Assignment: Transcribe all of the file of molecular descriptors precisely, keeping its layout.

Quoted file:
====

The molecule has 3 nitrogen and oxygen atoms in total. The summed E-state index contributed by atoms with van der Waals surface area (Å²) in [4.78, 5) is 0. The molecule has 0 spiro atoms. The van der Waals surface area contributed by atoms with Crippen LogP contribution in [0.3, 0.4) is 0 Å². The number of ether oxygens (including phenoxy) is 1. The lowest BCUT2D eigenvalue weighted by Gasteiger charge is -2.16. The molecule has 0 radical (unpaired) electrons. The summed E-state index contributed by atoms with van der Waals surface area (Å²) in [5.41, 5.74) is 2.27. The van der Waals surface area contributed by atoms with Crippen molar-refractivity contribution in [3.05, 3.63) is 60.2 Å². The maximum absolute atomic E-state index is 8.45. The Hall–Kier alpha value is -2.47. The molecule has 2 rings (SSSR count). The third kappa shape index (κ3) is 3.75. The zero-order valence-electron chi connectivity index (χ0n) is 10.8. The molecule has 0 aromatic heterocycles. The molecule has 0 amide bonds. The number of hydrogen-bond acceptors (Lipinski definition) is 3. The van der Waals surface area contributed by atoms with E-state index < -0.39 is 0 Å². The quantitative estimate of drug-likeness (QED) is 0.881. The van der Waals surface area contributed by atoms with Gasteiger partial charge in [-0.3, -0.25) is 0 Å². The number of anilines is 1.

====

The molecule has 3 nitrogen and oxygen atoms in total. The summed E-state index contributed by atoms with van der Waals surface area (Å²) in [4.78, 5) is 0. The molecule has 0 spiro atoms. The van der Waals surface area contributed by atoms with Crippen LogP contribution in [0.3, 0.4) is 0 Å². The number of ether oxygens (including phenoxy) is 1. The lowest BCUT2D eigenvalue weighted by Gasteiger charge is -2.16. The molecule has 0 radical (unpaired) electrons. The summed E-state index contributed by atoms with van der Waals surface area (Å²) in [5.41, 5.74) is 2.27. The van der Waals surface area contributed by atoms with Crippen molar-refractivity contribution in [3.05, 3.63) is 60.2 Å². The maximum absolute atomic E-state index is 8.45. The Hall–Kier alpha value is -2.47. The molecule has 2 rings (SSSR count). The third kappa shape index (κ3) is 3.75. The zero-order valence-electron chi connectivity index (χ0n) is 10.8. The molecule has 0 aromatic heterocycles. The molecule has 0 amide bonds. The number of hydrogen-bond acceptors (Lipinski definition) is 3. The van der Waals surface area contributed by atoms with E-state index < -0.39 is 0 Å². The quantitative estimate of drug-likeness (QED) is 0.881. The van der Waals surface area contributed by atoms with Gasteiger partial charge in [-0.3, -0.25) is 0 Å². The number of anilines is 1.